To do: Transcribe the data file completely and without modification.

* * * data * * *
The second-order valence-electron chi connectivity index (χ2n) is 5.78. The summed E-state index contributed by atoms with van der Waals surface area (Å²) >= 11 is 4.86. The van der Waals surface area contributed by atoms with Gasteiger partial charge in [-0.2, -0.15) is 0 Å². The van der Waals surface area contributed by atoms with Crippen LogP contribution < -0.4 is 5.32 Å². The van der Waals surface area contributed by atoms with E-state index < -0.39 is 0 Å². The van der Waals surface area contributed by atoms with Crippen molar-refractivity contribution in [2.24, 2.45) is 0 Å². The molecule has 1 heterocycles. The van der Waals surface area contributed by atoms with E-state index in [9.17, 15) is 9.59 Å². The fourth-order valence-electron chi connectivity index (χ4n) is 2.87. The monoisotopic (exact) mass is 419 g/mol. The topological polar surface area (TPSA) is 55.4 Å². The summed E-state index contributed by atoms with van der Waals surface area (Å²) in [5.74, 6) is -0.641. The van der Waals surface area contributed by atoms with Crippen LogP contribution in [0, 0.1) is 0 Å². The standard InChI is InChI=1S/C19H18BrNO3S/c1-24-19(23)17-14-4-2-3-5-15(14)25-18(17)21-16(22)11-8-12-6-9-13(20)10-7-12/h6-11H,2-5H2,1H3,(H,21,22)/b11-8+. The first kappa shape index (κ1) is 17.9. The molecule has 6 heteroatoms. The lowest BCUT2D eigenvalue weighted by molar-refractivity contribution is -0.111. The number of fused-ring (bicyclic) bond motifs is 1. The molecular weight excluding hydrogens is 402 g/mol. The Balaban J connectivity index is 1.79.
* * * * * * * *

The second-order valence-electron chi connectivity index (χ2n) is 5.78. The summed E-state index contributed by atoms with van der Waals surface area (Å²) >= 11 is 4.86. The van der Waals surface area contributed by atoms with Gasteiger partial charge in [-0.2, -0.15) is 0 Å². The van der Waals surface area contributed by atoms with Crippen LogP contribution < -0.4 is 5.32 Å². The van der Waals surface area contributed by atoms with E-state index < -0.39 is 0 Å². The van der Waals surface area contributed by atoms with Crippen molar-refractivity contribution in [2.24, 2.45) is 0 Å². The molecule has 1 heterocycles. The van der Waals surface area contributed by atoms with E-state index in [9.17, 15) is 9.59 Å². The fourth-order valence-electron chi connectivity index (χ4n) is 2.87. The monoisotopic (exact) mass is 419 g/mol. The topological polar surface area (TPSA) is 55.4 Å². The summed E-state index contributed by atoms with van der Waals surface area (Å²) in [5.74, 6) is -0.641. The van der Waals surface area contributed by atoms with Crippen LogP contribution in [0, 0.1) is 0 Å². The standard InChI is InChI=1S/C19H18BrNO3S/c1-24-19(23)17-14-4-2-3-5-15(14)25-18(17)21-16(22)11-8-12-6-9-13(20)10-7-12/h6-11H,2-5H2,1H3,(H,21,22)/b11-8+. The first kappa shape index (κ1) is 17.9. The molecule has 6 heteroatoms. The lowest BCUT2D eigenvalue weighted by molar-refractivity contribution is -0.111. The number of fused-ring (bicyclic) bond motifs is 1. The molecular weight excluding hydrogens is 402 g/mol. The Balaban J connectivity index is 1.79.